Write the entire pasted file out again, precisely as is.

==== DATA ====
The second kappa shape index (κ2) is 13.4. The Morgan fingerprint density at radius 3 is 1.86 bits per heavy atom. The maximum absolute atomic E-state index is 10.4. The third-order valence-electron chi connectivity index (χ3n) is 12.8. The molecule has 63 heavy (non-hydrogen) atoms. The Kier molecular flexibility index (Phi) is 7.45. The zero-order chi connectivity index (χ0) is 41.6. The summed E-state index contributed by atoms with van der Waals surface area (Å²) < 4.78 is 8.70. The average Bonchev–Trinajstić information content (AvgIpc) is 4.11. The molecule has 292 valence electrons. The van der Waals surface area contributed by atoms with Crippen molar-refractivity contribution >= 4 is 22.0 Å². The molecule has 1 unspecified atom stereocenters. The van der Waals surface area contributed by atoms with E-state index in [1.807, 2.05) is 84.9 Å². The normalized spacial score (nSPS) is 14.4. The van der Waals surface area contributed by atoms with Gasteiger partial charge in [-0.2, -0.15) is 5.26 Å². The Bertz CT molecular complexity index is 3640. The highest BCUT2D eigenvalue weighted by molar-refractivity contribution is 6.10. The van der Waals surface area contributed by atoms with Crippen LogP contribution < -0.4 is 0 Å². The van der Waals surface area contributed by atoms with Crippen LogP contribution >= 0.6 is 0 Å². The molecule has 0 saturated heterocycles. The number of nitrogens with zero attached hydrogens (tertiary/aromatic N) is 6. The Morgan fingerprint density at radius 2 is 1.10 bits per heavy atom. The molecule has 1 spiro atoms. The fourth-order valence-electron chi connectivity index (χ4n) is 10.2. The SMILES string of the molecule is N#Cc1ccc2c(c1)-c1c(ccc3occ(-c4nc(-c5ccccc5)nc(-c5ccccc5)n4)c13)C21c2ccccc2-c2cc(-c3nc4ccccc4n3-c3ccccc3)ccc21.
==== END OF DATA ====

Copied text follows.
The second kappa shape index (κ2) is 13.4. The Morgan fingerprint density at radius 3 is 1.86 bits per heavy atom. The maximum absolute atomic E-state index is 10.4. The third-order valence-electron chi connectivity index (χ3n) is 12.8. The molecule has 63 heavy (non-hydrogen) atoms. The Kier molecular flexibility index (Phi) is 7.45. The zero-order chi connectivity index (χ0) is 41.6. The summed E-state index contributed by atoms with van der Waals surface area (Å²) < 4.78 is 8.70. The average Bonchev–Trinajstić information content (AvgIpc) is 4.11. The molecule has 292 valence electrons. The van der Waals surface area contributed by atoms with Crippen molar-refractivity contribution >= 4 is 22.0 Å². The molecule has 1 unspecified atom stereocenters. The van der Waals surface area contributed by atoms with E-state index in [1.807, 2.05) is 84.9 Å². The normalized spacial score (nSPS) is 14.4. The van der Waals surface area contributed by atoms with Gasteiger partial charge in [-0.2, -0.15) is 5.26 Å². The Bertz CT molecular complexity index is 3640. The highest BCUT2D eigenvalue weighted by molar-refractivity contribution is 6.10. The van der Waals surface area contributed by atoms with Crippen LogP contribution < -0.4 is 0 Å². The van der Waals surface area contributed by atoms with Crippen LogP contribution >= 0.6 is 0 Å². The molecule has 0 saturated heterocycles. The number of nitrogens with zero attached hydrogens (tertiary/aromatic N) is 6. The Morgan fingerprint density at radius 2 is 1.10 bits per heavy atom. The molecule has 1 spiro atoms. The fourth-order valence-electron chi connectivity index (χ4n) is 10.2. The SMILES string of the molecule is N#Cc1ccc2c(c1)-c1c(ccc3occ(-c4nc(-c5ccccc5)nc(-c5ccccc5)n4)c13)C21c2ccccc2-c2cc(-c3nc4ccccc4n3-c3ccccc3)ccc21.